The answer lies in the fact that Bruce Willis' character Dr. Malcolm Crowe was not just an ordinary doctor; rather, he was also himself a ghost! When he died at age 35 from a heart attack during surgery (which led to his spirit haunting his own son), his soul became trapped within one of those "cloaked" spirits we mentioned earlier (i.e., ghosts). This explains why Bruce Willis' character could see into other dimensions or have visions from beyond death itself: because he's already dead!

And if you're wondering whether there are any movies where psychology plays an important role outside of horror films like Scream or The Ring series...well...there aren't many options out there right now because most movies don't involve psychology as much as they do action/adventure plots involving heroes fighting villains using weapons technology created by scientists working together under government supervision while trying not fall victim themselves under pressure from their superiors who want them fail so they fail without getting fired which would mean losing income etcetera etcetera ;-)

Black Swan

  • Black Swan is a 2010 psychological horror film written and directed by Darren Aronofsky.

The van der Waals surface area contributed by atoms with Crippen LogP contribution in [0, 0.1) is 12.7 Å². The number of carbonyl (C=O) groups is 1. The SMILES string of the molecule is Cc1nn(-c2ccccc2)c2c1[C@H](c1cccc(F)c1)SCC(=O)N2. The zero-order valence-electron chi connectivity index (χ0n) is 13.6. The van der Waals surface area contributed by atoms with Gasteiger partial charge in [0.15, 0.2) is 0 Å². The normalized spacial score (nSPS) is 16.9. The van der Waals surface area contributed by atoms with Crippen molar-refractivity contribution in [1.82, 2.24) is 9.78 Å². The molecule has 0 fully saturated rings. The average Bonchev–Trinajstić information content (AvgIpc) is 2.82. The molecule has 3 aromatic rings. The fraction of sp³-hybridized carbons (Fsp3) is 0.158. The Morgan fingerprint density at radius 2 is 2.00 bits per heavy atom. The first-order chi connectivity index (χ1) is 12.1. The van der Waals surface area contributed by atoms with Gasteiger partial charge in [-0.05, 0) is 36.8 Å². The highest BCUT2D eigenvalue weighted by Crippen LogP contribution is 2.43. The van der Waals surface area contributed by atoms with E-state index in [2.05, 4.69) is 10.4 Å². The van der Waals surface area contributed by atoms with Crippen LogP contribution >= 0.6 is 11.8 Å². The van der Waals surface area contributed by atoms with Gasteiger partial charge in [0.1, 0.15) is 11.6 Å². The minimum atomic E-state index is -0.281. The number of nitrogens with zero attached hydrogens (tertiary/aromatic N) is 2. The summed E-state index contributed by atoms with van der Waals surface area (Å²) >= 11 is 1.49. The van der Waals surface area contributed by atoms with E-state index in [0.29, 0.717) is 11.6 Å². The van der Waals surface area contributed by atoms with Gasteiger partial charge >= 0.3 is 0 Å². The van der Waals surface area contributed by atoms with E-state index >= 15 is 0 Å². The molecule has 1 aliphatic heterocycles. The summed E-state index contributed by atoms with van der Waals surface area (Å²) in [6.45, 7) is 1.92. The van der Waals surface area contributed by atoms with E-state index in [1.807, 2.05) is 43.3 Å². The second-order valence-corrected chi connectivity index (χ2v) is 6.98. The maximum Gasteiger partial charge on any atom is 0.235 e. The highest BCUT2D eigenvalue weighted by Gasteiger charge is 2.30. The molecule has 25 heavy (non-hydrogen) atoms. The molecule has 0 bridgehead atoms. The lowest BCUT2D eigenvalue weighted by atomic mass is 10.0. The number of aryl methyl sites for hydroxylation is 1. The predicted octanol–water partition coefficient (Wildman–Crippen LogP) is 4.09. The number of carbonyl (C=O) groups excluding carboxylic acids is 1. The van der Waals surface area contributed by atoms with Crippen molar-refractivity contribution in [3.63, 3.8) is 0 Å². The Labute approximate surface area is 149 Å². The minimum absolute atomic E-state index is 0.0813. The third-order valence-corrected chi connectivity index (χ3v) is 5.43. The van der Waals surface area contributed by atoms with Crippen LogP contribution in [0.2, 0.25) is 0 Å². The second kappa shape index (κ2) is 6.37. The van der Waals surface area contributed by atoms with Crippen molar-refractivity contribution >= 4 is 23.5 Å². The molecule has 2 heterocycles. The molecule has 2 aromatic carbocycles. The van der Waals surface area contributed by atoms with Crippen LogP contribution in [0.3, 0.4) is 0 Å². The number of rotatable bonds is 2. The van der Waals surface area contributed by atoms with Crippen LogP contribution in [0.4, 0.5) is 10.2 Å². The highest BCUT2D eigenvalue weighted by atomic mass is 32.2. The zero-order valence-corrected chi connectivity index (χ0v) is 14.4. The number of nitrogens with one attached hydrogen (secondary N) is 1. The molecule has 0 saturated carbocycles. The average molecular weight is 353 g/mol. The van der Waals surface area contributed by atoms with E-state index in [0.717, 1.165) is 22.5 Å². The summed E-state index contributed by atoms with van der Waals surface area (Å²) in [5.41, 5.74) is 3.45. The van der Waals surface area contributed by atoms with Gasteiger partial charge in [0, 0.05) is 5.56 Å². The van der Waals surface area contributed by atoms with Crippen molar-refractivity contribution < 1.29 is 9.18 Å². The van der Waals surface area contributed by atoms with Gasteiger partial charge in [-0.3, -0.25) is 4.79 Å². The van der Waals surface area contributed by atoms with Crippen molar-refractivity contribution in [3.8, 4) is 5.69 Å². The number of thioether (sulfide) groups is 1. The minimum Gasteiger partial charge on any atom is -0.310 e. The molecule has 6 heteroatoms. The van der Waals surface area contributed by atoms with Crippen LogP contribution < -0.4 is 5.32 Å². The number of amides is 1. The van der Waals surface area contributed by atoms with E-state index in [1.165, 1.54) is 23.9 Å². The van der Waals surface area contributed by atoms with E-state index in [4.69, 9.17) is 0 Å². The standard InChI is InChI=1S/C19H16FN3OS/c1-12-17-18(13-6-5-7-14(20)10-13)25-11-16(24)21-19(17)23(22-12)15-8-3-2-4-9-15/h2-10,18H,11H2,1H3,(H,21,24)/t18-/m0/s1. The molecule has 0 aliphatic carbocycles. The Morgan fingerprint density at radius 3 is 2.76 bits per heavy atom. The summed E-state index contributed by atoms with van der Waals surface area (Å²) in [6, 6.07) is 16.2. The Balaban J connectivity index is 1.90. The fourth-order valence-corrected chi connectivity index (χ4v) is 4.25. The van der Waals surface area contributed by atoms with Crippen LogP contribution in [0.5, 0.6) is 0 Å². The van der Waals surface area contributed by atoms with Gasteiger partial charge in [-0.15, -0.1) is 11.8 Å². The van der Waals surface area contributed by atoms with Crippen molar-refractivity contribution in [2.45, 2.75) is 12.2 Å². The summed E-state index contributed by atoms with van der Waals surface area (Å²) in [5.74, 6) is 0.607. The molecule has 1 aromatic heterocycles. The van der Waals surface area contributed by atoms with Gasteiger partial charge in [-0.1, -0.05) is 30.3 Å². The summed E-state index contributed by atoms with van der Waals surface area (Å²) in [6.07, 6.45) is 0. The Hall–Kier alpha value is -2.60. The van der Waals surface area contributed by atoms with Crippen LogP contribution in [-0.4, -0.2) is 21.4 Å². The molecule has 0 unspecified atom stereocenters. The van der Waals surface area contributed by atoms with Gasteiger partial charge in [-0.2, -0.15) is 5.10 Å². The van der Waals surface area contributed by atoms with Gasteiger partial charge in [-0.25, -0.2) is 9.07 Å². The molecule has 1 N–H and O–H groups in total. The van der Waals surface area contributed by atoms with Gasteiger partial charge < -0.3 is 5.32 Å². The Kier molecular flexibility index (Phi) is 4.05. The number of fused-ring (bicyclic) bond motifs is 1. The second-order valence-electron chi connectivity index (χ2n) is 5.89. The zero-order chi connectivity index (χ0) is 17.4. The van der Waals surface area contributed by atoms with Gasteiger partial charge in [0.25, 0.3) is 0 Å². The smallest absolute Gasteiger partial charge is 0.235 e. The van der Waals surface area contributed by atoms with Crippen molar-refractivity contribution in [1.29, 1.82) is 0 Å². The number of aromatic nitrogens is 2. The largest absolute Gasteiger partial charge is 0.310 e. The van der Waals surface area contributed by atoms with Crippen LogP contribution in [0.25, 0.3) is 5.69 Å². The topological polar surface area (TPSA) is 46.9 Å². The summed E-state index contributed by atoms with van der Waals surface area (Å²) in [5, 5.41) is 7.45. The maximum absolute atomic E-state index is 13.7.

• It stars Natalie Portman as Nina Sayers, a ballerina who is cast in the role of The Black Swan after winning an audition. She must deal with the pressures of performing, along with her mother's expectations on her career path, while also exploring her mental state as she tries to cope with these various pressures.

  • The movie explores how such pressures may affect someone's mental health and wellbeing; for example, when Nina has trouble performing during rehearsals for Swan Lake (a ballet based on The Tales of Hoffmann), she begins seeing things that aren't there due to stress from work pressure.

Psychology can be used to explore what makes people tick and how their minds function.

Psychology is a useful tool for understanding human behavior and how our minds function. It can also help us understand why people make the decisions they do, which may be helpful in explaining their actions or helping them change them if necessary.

Psychology is a field that studies human behaviors, thoughts and feelings by looking at their underlying causes or mechanisms (e.g., biological, environmental). The term "psychology" comes from Ancient Greek roots meaning “to think well”; however it is not limited to just thinking about ourselves alone as some may think!


The use of psychology in movies is a good way to explore the human mind, and it can be done in many different ways. The best part is that there’s no right or wrong way to use it, so you can make your own movie!